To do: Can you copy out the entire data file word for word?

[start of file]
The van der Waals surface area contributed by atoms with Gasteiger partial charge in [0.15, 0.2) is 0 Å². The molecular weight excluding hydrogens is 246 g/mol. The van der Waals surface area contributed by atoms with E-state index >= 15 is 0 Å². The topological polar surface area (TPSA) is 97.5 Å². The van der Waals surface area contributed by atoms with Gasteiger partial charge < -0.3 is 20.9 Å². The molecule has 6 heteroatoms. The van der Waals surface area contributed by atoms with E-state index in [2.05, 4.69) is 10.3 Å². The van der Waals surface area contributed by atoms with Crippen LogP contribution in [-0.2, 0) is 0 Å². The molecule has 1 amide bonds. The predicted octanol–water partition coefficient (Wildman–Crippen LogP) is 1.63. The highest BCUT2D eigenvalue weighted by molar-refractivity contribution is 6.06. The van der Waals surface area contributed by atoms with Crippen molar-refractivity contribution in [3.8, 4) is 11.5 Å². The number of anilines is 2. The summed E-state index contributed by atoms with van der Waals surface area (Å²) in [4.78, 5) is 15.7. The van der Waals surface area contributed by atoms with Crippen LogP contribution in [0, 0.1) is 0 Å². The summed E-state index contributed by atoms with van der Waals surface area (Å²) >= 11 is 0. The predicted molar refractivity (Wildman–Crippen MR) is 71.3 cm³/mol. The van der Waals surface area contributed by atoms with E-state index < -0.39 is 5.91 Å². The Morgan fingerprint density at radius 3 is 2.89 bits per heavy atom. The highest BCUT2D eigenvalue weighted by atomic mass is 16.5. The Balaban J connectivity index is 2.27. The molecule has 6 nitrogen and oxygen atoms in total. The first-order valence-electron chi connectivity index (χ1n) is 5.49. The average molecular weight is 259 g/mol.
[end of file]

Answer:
The van der Waals surface area contributed by atoms with Gasteiger partial charge in [0.15, 0.2) is 0 Å². The molecular weight excluding hydrogens is 246 g/mol. The van der Waals surface area contributed by atoms with E-state index >= 15 is 0 Å². The topological polar surface area (TPSA) is 97.5 Å². The van der Waals surface area contributed by atoms with Gasteiger partial charge < -0.3 is 20.9 Å². The molecule has 6 heteroatoms. The van der Waals surface area contributed by atoms with E-state index in [2.05, 4.69) is 10.3 Å². The van der Waals surface area contributed by atoms with Crippen LogP contribution in [-0.2, 0) is 0 Å². The molecule has 1 amide bonds. The predicted octanol–water partition coefficient (Wildman–Crippen LogP) is 1.63. The highest BCUT2D eigenvalue weighted by molar-refractivity contribution is 6.06. The van der Waals surface area contributed by atoms with Crippen molar-refractivity contribution in [3.8, 4) is 11.5 Å². The number of anilines is 2. The summed E-state index contributed by atoms with van der Waals surface area (Å²) in [4.78, 5) is 15.7. The van der Waals surface area contributed by atoms with Crippen LogP contribution in [0, 0.1) is 0 Å². The summed E-state index contributed by atoms with van der Waals surface area (Å²) >= 11 is 0. The predicted molar refractivity (Wildman–Crippen MR) is 71.3 cm³/mol. The van der Waals surface area contributed by atoms with E-state index < -0.39 is 5.91 Å². The Morgan fingerprint density at radius 3 is 2.89 bits per heavy atom. The highest BCUT2D eigenvalue weighted by atomic mass is 16.5. The Balaban J connectivity index is 2.27. The molecule has 6 nitrogen and oxygen atoms in total. The first-order valence-electron chi connectivity index (χ1n) is 5.49. The average molecular weight is 259 g/mol.